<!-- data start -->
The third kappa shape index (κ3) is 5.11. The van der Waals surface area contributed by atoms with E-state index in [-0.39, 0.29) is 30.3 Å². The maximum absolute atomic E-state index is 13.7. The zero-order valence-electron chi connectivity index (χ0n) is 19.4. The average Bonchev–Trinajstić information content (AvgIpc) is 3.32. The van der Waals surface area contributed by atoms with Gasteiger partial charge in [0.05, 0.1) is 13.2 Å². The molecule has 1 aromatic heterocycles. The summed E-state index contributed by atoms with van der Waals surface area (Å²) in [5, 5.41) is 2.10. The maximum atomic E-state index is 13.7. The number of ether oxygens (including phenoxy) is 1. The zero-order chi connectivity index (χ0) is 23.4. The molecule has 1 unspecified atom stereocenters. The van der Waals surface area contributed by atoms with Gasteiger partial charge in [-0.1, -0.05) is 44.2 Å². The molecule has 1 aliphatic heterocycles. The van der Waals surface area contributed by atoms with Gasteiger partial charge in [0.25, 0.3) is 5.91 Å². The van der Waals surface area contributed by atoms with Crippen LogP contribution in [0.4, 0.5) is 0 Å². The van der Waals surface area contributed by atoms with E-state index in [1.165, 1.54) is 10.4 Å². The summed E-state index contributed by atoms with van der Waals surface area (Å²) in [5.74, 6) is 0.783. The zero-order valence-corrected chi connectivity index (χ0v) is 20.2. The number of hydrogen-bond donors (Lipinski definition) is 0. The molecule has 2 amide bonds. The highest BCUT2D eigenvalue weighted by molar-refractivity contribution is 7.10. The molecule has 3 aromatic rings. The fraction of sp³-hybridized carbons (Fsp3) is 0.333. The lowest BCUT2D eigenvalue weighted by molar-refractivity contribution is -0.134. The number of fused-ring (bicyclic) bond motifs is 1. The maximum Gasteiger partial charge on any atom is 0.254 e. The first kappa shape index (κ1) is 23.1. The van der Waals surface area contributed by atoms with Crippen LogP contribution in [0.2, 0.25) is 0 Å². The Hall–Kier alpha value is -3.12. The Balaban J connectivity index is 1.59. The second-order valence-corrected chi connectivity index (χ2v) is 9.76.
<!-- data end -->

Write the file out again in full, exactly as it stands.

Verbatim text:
The third kappa shape index (κ3) is 5.11. The van der Waals surface area contributed by atoms with E-state index in [-0.39, 0.29) is 30.3 Å². The maximum absolute atomic E-state index is 13.7. The zero-order valence-electron chi connectivity index (χ0n) is 19.4. The average Bonchev–Trinajstić information content (AvgIpc) is 3.32. The van der Waals surface area contributed by atoms with Gasteiger partial charge in [0.05, 0.1) is 13.2 Å². The molecule has 1 aromatic heterocycles. The summed E-state index contributed by atoms with van der Waals surface area (Å²) in [5, 5.41) is 2.10. The maximum atomic E-state index is 13.7. The number of ether oxygens (including phenoxy) is 1. The zero-order chi connectivity index (χ0) is 23.4. The molecule has 1 unspecified atom stereocenters. The van der Waals surface area contributed by atoms with Gasteiger partial charge in [-0.1, -0.05) is 44.2 Å². The molecule has 1 aliphatic heterocycles. The van der Waals surface area contributed by atoms with Gasteiger partial charge in [0.25, 0.3) is 5.91 Å². The van der Waals surface area contributed by atoms with Crippen LogP contribution in [0.4, 0.5) is 0 Å². The van der Waals surface area contributed by atoms with E-state index in [1.165, 1.54) is 10.4 Å². The summed E-state index contributed by atoms with van der Waals surface area (Å²) in [5.74, 6) is 0.783. The zero-order valence-corrected chi connectivity index (χ0v) is 20.2. The number of hydrogen-bond donors (Lipinski definition) is 0. The molecule has 2 amide bonds. The highest BCUT2D eigenvalue weighted by molar-refractivity contribution is 7.10. The molecule has 3 aromatic rings. The fraction of sp³-hybridized carbons (Fsp3) is 0.333. The lowest BCUT2D eigenvalue weighted by molar-refractivity contribution is -0.134. The number of fused-ring (bicyclic) bond motifs is 1. The maximum Gasteiger partial charge on any atom is 0.254 e. The first kappa shape index (κ1) is 23.1. The van der Waals surface area contributed by atoms with Crippen LogP contribution in [0.2, 0.25) is 0 Å². The Hall–Kier alpha value is -3.12. The Balaban J connectivity index is 1.59. The second-order valence-corrected chi connectivity index (χ2v) is 9.76.